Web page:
View Full Version : 30 years later, B.J. Crombeen suits up for the same team his father did

11-24-2008, 04:47 PM
When the Dallas Stars placed forward B.J. Crombeen on waivers Monday, the 23-year-old forward drove to the nearest shopping mall in Dallas in search of a winter coat. Assuming he’d clear waivers, Crombeen would have been sent to the Manitoba Moose to play in the American Hockey League.

Instead, the Blues picked him up Tuesday morning, giving him a chance to prove he belongs in the NHL. Shortly after Stars’ Assistant General Manager Frank Provenzano told him he’d be heading to St. Louis, Crombeen threw away his receipt and opted not to return his coat to the store.

“It’s a little chillier here than in Dallas,” he said Friday morning, just hours before lacing up his skates for his first appearance as a member of the Blues. “But I’m so excited I can’t really put it into words. I didn’t know where I was going, didn’t know what was happening. But St. Louis is a great organization, everything I’ve heard about it is great from top to bottom.”

Coach Andy Murray said that Crombeen instantly adds grit to a lineup that has been ravaged by injuries lately.

“He’s a competitor. He skates strong, he’s physically assertive,” Murray said. “He’s a guy that will stir the pot, play physical and stand up for his teammates.”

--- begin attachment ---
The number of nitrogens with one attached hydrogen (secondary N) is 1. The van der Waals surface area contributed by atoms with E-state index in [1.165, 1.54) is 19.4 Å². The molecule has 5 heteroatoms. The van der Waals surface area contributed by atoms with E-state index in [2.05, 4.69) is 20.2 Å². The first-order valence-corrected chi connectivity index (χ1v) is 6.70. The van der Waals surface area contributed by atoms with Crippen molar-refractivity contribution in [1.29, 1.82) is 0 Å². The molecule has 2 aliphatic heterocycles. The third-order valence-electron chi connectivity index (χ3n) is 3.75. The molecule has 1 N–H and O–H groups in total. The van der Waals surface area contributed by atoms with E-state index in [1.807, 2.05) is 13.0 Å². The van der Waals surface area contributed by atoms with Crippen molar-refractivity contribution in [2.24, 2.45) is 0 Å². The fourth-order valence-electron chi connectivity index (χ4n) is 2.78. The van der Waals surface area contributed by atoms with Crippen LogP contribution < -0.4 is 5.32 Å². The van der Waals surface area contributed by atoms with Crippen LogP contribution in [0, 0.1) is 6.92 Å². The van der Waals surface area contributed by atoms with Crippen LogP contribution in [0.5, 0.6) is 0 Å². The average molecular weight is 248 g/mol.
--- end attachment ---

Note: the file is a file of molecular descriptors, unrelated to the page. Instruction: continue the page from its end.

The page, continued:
In 23 career games with Dallas, Crombeen has 1 goal, 6 assists and 65 penalty minutes. He played in five playoff games last season for the Stars.

“I think I’m a simple winger, I try to play a simple game,” Crombeen said. “(I play) good along the boards, get pucks in deep, finish my checks. Kind of a power forward game, stand up for my teammates.

“Nothing real fancy, I just try to get the job done.”

Blues President John Davidson said, “He’s a solid, gritty player. We feel there’s some upside with him, so we’ll see how he does.”

Crombeen will wear No. 26, the same number his father Mike wore when he played for the Blues from 1978-83. Mike Crombeen scored a double-overtime goal on Apr. 14, 1981 against Pittsburgh, helping the Blues to a first round win over the Penguins in just five games. The goal is regarded as one of the most memorable in team history.

The Crombeens are just the third father/son combination to play for the Blues. Bob and Brent Johnson and Peter and Yan Stastny were the others.

“(My dad) had nothing but great things to say about the city and team. He said it’s a great opportunity and was just as excited as I was,” Crombeen said. “It’s kind of a neat thing to be able to play in the same town he did.”

Just over a month ago, Crombeen played at Scottrade Center as a member of the Stars and was on the losing end of a 6-1 game.

“When we played (the Blues), I thought they were a great team. Real hungry, young, skilled, fast,” Crombeen said. “Hopefully I can prove I can help this team and stick around. I think this could be a real good team and a real good fit.”